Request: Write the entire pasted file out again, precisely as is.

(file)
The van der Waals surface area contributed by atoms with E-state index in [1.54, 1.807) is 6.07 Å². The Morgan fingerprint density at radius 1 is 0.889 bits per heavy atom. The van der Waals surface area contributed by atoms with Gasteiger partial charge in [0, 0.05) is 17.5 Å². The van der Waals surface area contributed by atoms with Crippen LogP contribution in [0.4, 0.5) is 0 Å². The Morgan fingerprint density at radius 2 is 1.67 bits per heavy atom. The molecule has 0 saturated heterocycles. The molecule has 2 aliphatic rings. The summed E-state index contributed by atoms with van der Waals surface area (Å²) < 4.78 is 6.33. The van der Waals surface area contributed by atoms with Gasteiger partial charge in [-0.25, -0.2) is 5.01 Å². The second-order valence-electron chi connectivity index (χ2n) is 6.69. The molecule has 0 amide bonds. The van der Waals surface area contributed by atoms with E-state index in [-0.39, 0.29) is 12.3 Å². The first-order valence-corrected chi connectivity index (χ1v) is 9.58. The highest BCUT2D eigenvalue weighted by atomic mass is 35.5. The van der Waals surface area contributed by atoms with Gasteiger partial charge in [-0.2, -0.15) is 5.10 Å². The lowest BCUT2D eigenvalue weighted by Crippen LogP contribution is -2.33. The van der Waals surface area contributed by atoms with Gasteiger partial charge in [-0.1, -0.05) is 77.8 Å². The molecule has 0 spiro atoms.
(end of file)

The van der Waals surface area contributed by atoms with E-state index in [1.54, 1.807) is 6.07 Å². The Morgan fingerprint density at radius 1 is 0.889 bits per heavy atom. The van der Waals surface area contributed by atoms with Gasteiger partial charge in [0, 0.05) is 17.5 Å². The van der Waals surface area contributed by atoms with Crippen LogP contribution in [0.4, 0.5) is 0 Å². The Morgan fingerprint density at radius 2 is 1.67 bits per heavy atom. The molecule has 0 saturated heterocycles. The molecule has 2 aliphatic rings. The summed E-state index contributed by atoms with van der Waals surface area (Å²) < 4.78 is 6.33. The van der Waals surface area contributed by atoms with Gasteiger partial charge in [-0.25, -0.2) is 5.01 Å². The second-order valence-electron chi connectivity index (χ2n) is 6.69. The molecule has 0 amide bonds. The van der Waals surface area contributed by atoms with E-state index in [-0.39, 0.29) is 12.3 Å². The first-order valence-corrected chi connectivity index (χ1v) is 9.58. The highest BCUT2D eigenvalue weighted by atomic mass is 35.5. The van der Waals surface area contributed by atoms with Gasteiger partial charge in [-0.2, -0.15) is 5.10 Å². The lowest BCUT2D eigenvalue weighted by Crippen LogP contribution is -2.33. The van der Waals surface area contributed by atoms with Gasteiger partial charge in [-0.1, -0.05) is 77.8 Å². The molecule has 0 spiro atoms.